As an avid reader of multiple genres with a weakness for epic heroic fantasy, I was absolutely blown away by the scale and character building of this first installment. If you are a fan of Martin, Rothfuss or Jordan you are probably hesitant to start another series so far from completion (I resisted the temptation for almost a year before I finally gave in), but you NEED this book. I cannot say enough good things about it. From the presence of heroes and heroines with unknown yet potentially awe inspiring abilities to political intrigue and a system of magic which is plausible enough to quickly become part of the background, I could not put this book down. Imagine Jordan minus all of the simpering and braid tugging, Martin without the tantric approach to magic and Rothfuss with a hero who is capable of doing truly heroic things. All of that from a writer who keeps his deadlines and is young and healthy. Is it painful waiting for the next book? Without a doubt, but having begun both Wheel of Time and A Song of Ice and Fire within a few months of their initial installments, I've learned to accept the anticipation as part of the ambiance. Of course, that doesn't stop me from writing the occasional email with a subject line like "Write faster, you lazy &@#%#@!" :)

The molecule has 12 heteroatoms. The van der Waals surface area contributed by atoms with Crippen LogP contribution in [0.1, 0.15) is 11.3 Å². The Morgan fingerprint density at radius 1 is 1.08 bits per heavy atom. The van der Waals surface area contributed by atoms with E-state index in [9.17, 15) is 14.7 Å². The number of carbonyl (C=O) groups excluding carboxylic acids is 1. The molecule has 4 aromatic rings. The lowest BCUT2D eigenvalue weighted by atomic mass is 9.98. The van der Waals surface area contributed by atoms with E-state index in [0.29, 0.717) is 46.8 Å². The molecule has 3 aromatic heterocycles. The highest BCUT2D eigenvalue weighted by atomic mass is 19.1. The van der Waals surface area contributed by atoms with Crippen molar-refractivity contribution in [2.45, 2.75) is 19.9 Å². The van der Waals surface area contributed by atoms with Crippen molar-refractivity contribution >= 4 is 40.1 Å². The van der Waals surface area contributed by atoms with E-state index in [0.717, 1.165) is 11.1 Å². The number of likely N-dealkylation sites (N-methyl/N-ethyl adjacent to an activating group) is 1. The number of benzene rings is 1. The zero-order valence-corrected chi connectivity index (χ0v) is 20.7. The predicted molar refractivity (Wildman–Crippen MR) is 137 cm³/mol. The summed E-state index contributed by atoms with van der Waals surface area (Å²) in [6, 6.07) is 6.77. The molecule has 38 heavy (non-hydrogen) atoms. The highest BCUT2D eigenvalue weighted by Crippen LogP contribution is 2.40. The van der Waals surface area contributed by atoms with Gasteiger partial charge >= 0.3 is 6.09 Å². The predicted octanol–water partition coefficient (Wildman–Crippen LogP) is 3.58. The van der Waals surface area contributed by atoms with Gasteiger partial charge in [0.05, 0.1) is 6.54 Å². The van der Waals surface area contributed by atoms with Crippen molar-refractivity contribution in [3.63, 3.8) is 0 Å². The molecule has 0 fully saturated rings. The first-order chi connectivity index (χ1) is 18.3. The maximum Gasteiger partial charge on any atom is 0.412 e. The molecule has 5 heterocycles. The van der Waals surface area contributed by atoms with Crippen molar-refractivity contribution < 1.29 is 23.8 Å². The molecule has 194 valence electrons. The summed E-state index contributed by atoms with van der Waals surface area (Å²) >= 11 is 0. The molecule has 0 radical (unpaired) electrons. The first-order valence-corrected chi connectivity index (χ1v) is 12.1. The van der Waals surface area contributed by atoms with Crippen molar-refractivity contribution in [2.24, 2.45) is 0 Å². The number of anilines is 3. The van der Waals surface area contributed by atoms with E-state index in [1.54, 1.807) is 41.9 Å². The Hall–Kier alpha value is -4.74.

I found my first encounter with Brandon Sanderson's work (The Final Empire) to be a slow, tedious headache. The concepts were unique, the plot inventive - but Sanderson suffered greatly from an immature sense of pacing. Too much internal monologuing, too little action. I don't mean action in the sense of swashbuckling, I mean it in the sense of moving the story forward. I was not excited about the prospect of listening to this book.
However, my friends insisted that he had really grown since The Final Empire and then I saw Patrick Rothfuss' comment about this novel on GoodReads. So I downloaded this book.